The Aus­trian com­pany’s ab­sence from the two-wheel mar­ket has be­come con­spic­u­ous

Motorcyclist - - Contents - —Aaron Richard­son

RO­TAX HAS SUP­PLIED pow­er­ful, stonere­li­able en­gines for any­thing and every­thing won­der­ful in the world. Air­planes, karts, snow­mo­biles, and water­craft have all ben­e­fited from power pro­vided by the sto­ried Aus­trian en­gine man­u­fac­turer. If it could thrill you, it could be pow­ered by Ro­tax, which is why the com­pany thrived along­side mo­tor­cy­cle man­u­fac­tur­ers, build­ing power plants for the likes of Aprilia, BMW, and KTM.

By the time Ro­tax helped Buell shake the yoke of Har­ley-david­son in the early part of this decade, it was build­ing four-stroke twins with bet­ter than 150 horses, and the 1,000cc V-twin it shipped Aprilia for its flag­ship RSV Mille liter­bike made close to 140 horsepower.

There was a le­gacy to up­hold, af­ter all. Those V-twins were de­scen­dents of brawny two-stroke en­gines built for some of the scari­est dirt bikes of the ’70s and ’80s. The Ro­tax Type 486, for in­stance. Named for its dis­place­ment, it was fa­mous as the only re­deem­ing qual­ity of the Can-am 500 MX. But that long run might have come to a quiet end.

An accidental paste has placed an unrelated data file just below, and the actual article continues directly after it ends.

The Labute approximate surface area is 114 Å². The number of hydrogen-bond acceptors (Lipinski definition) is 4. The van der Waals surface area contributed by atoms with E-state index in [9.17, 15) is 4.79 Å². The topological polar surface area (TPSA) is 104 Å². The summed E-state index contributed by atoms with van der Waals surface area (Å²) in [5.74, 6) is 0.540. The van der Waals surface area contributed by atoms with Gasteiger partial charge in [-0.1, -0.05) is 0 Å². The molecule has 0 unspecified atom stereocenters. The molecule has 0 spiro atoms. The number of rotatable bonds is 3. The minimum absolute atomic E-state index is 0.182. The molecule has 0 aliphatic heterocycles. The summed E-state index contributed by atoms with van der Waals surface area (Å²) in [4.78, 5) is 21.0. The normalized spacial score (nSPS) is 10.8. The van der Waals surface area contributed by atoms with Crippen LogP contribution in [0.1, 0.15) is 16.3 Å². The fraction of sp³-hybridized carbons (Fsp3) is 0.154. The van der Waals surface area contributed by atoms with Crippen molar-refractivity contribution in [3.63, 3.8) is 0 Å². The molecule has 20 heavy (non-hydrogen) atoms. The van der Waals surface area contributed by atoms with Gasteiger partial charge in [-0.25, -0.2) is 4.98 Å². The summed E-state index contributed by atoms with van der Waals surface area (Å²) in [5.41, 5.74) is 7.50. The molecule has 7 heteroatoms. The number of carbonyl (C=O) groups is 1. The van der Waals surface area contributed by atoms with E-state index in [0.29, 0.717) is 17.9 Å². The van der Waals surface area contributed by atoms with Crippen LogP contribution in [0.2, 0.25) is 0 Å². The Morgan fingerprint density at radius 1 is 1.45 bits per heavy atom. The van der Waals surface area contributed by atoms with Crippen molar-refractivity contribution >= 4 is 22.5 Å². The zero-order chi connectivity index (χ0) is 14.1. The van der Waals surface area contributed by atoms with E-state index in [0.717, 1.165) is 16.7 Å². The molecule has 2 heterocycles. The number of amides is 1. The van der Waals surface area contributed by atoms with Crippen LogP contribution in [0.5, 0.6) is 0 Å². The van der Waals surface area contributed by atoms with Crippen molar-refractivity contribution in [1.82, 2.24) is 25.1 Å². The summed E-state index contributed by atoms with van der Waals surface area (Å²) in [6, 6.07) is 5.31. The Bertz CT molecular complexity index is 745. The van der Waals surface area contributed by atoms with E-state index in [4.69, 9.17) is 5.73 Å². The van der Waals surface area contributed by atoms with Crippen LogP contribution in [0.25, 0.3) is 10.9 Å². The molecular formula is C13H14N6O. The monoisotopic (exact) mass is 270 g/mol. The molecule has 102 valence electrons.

En­gines made by Brp-ro­tax have all but van­ished from mo­tor­cy­cles. The hold­out is some­thing of a tech­ni­cal­ity: Can-am’s three-wheeled Spy­der runs a 1,330cc Ro­tax in­line three-cylin­der.

You can still find Ro­tax’s fin­ger­prints in the usual, weird places—and some new ones. BRP’S UTVS are ob­vi­ous homes for Ro­tax power, and the flat-four 912 line is a hit with the light air­craft com­mu­nity. Ro­tax might be missed by mo­tor­cy­clists, but the com­pany seems poised to thrill the pants off hu­man­ity for years to come.

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